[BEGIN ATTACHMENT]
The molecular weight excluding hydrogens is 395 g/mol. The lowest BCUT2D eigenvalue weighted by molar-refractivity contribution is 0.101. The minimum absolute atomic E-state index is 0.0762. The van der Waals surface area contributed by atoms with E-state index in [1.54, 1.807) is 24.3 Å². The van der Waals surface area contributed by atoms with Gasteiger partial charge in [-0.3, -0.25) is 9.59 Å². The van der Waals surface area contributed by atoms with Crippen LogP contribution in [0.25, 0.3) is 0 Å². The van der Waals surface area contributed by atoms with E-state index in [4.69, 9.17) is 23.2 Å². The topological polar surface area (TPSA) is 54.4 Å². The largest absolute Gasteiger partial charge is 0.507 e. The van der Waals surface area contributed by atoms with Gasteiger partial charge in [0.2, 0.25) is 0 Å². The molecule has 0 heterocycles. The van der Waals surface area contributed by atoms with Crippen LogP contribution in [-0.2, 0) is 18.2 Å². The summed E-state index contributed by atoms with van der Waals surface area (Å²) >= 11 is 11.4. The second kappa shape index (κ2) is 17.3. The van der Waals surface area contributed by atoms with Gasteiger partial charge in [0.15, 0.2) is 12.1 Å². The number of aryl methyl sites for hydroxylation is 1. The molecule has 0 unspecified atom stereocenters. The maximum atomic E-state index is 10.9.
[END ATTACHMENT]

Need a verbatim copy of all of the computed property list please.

The molecular weight excluding hydrogens is 395 g/mol. The lowest BCUT2D eigenvalue weighted by molar-refractivity contribution is 0.101. The minimum absolute atomic E-state index is 0.0762. The van der Waals surface area contributed by atoms with E-state index in [1.54, 1.807) is 24.3 Å². The van der Waals surface area contributed by atoms with Gasteiger partial charge in [-0.3, -0.25) is 9.59 Å². The van der Waals surface area contributed by atoms with Crippen LogP contribution in [0.25, 0.3) is 0 Å². The van der Waals surface area contributed by atoms with E-state index in [4.69, 9.17) is 23.2 Å². The topological polar surface area (TPSA) is 54.4 Å². The largest absolute Gasteiger partial charge is 0.507 e. The van der Waals surface area contributed by atoms with Gasteiger partial charge in [0.2, 0.25) is 0 Å². The molecule has 0 heterocycles. The van der Waals surface area contributed by atoms with Crippen LogP contribution in [-0.2, 0) is 18.2 Å². The summed E-state index contributed by atoms with van der Waals surface area (Å²) >= 11 is 11.4. The second kappa shape index (κ2) is 17.3. The van der Waals surface area contributed by atoms with Gasteiger partial charge in [0.15, 0.2) is 12.1 Å². The number of aryl methyl sites for hydroxylation is 1. The molecule has 0 unspecified atom stereocenters. The maximum atomic E-state index is 10.9.